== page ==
Wrapping Up 1997 with Random Thoughts and Letters to Gordon (#40)

Posted September 8, 2014 by

I once asked Beth, "Who do you write a journal for and who would want to read it? "

I don't remember her answer, but I soon found out in times of stress, it helped me to put my feelings down on paper. Writing letters to my husband was my coping skill that helped me get through the worst days of my life.

Dear Gordon,

September has arrived and so did an invitation for me to share my story at St. David’s High School. For two hours I was there, not aware of how I felt physically but very aware of how I felt emotionally. Murray made his AIDS 101 presentation and shared it about himself. Then with legs like Jello, I launched into why I got tested, how the news of my diagnosis was delivered and how we got through those dreadful days when there was no hope of a cure. After we finished the students thanked us with handshakes and hugs. Somewhere along the way these students got the message that you cannot contact the virus this way.

Again I am given the opportunity to speak at U.O.W. All I can say is “bring it on!”

I was very near tears when one of the young female students enquired, "How do you make it through each day?" She herself was having trouble asking the question. Without hesitation I replied, "I live one day at a time or one hour if need be." My friend Katie joined me at this presentation. Her feedback is invaluable to help me know how I am being perceived by my audience. I am thinking about taking condoms with my pills to my next presentation. I plan on writing on the board "The choice is yours" while I hold a bag of each in each hand.

Dear Gordon,

Tonight I got a phone call from Beth's youngest son. He wanted to thank me for his birthday gift. Being only four it was comical when he said, "I'm going to have a birthday for you”. Uh huh...the cat's out of the bag, as my 40th was a whole seven months away.

Dear Babe,

I had an appointment with my HIV specialist in Toronto today. I asked her if I had an AIDS diagnosis because my CD4 count is only 16 and I had previously had shingles. She assured me I didn't that I had not progressed and was still HIV positive and that my viral load was undetectable.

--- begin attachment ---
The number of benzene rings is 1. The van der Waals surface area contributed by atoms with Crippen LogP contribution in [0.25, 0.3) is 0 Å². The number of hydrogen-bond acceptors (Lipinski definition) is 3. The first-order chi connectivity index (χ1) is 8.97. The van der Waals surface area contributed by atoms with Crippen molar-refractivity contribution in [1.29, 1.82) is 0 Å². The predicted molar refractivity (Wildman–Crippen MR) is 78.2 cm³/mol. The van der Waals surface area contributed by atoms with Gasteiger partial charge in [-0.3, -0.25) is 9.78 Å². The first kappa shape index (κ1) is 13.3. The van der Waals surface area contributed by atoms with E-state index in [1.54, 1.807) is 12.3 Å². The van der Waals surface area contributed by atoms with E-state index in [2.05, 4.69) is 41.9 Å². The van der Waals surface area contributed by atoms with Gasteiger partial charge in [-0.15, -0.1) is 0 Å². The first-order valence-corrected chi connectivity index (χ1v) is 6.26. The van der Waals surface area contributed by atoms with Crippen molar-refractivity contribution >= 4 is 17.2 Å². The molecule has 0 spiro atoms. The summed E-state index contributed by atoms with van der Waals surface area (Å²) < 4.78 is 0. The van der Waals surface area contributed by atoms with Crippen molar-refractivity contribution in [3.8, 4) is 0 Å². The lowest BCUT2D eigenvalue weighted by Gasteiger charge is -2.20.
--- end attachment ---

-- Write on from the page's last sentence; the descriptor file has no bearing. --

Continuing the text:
Beth ,Val and I went out to the cemetery today. The little tree watching over your grave is changing colour and has grown quite a bit in the past year. On the ride home the girls were talking about what they were doing a year ago. With a sigh and a quiet voice not sure anyone heard I said "Gordon was still here." Val gave me a knowing look.

Weeks after you passed, our support worker told me about a night she had decided to visit you while I was out making a presentation. You always supported my efforts to educate. She told me that you were telling her your life story and when you finished you asked her, “what do you think?" She said, "I think you’re a good man Charlie Brown!” You inquired whether she was making fun of you. She said, “no I just think you’re a good man." She told me you drifted off with a smile.

Around that time changes were taking place which I couldn't understand until later. First you were edgy and tired of everything .Who could blame you? You were confined to bed, you had no energy, and thrush was invading your mouth. And these were only the visible signs. Then there seemed to be a sense of acceptance. Maybe you knew it was okay to stop fighting and that your grandmother was waiting to take your hand and walk you to the other side together.

For five years you and I were the only two HIV positive members in our families. Now I have to go it alone. Even though my family tries to help me have a normal life. I don't know what normal is any more. I feel jaded! That is only my perception of myself. No one could have prepared me for what this disease would do to me. The medications have destroyed my self image and not being able to work has worn away my self-worth.

Back to see my HIV specialist- she tells me it is the best I have looked in a year. She called me her miracle patient.108 lbs and on AZT. It sometimes takes longer to get to Toronto on the bus than it does for my appointment. Returning home and talking to Beth on the phone she told me that she had pulled her full length coat out of the closet that day. Ben her son asked why there was a red ribbon on her coat? Being only 7 she told him it reminded her of Gordon. He replied it has been almost a year. She was surprised at his concept of time. She also told me that the day of Gordon’s funeral she caught Ben staring at Gordon’s picture. Because I was leaving to go to Toronto the next day. Pookie my cat was staying with Beth. She said he asked the cat, "are you going to miss Gordon too?"

Dec 31 /97

Well Gordon, it is the last day of the year and I don't know how I made it this far! I had asked God for one more Christmas with my nieces and nephews and thank God he did! My next goal is to reach my 40th Birthday in March. My second goal is to write the story of our lives together .So I continue to journal and write letters to you babe. CM